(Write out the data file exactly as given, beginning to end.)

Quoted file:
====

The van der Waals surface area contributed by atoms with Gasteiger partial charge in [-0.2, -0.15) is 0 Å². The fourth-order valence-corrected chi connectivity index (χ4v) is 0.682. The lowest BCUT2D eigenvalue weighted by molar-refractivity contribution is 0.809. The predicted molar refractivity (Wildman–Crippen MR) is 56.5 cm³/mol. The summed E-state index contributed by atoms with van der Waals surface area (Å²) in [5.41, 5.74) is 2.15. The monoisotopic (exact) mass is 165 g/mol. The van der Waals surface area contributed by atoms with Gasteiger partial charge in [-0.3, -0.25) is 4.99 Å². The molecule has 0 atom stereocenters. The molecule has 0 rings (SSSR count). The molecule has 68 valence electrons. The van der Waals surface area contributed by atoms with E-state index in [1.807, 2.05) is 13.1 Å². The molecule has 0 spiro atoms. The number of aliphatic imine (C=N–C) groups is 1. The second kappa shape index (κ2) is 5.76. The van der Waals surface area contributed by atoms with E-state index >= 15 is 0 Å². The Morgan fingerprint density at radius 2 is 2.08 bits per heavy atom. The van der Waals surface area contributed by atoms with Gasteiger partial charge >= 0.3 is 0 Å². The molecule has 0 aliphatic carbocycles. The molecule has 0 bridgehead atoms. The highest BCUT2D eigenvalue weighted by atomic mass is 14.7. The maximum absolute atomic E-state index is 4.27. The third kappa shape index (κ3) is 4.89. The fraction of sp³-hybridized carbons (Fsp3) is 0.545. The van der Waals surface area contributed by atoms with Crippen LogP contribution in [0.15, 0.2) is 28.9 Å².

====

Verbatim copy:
The van der Waals surface area contributed by atoms with Gasteiger partial charge in [-0.2, -0.15) is 0 Å². The fourth-order valence-corrected chi connectivity index (χ4v) is 0.682. The lowest BCUT2D eigenvalue weighted by molar-refractivity contribution is 0.809. The predicted molar refractivity (Wildman–Crippen MR) is 56.5 cm³/mol. The summed E-state index contributed by atoms with van der Waals surface area (Å²) in [5.41, 5.74) is 2.15. The monoisotopic (exact) mass is 165 g/mol. The van der Waals surface area contributed by atoms with Gasteiger partial charge in [-0.3, -0.25) is 4.99 Å². The molecule has 0 atom stereocenters. The molecule has 0 rings (SSSR count). The molecule has 68 valence electrons. The van der Waals surface area contributed by atoms with E-state index in [1.807, 2.05) is 13.1 Å². The molecule has 0 spiro atoms. The number of aliphatic imine (C=N–C) groups is 1. The second kappa shape index (κ2) is 5.76. The van der Waals surface area contributed by atoms with E-state index >= 15 is 0 Å². The Morgan fingerprint density at radius 2 is 2.08 bits per heavy atom. The van der Waals surface area contributed by atoms with Gasteiger partial charge >= 0.3 is 0 Å². The molecule has 0 aliphatic carbocycles. The molecule has 0 bridgehead atoms. The highest BCUT2D eigenvalue weighted by atomic mass is 14.7. The maximum absolute atomic E-state index is 4.27. The third kappa shape index (κ3) is 4.89. The fraction of sp³-hybridized carbons (Fsp3) is 0.545. The van der Waals surface area contributed by atoms with Crippen LogP contribution in [0.15, 0.2) is 28.9 Å².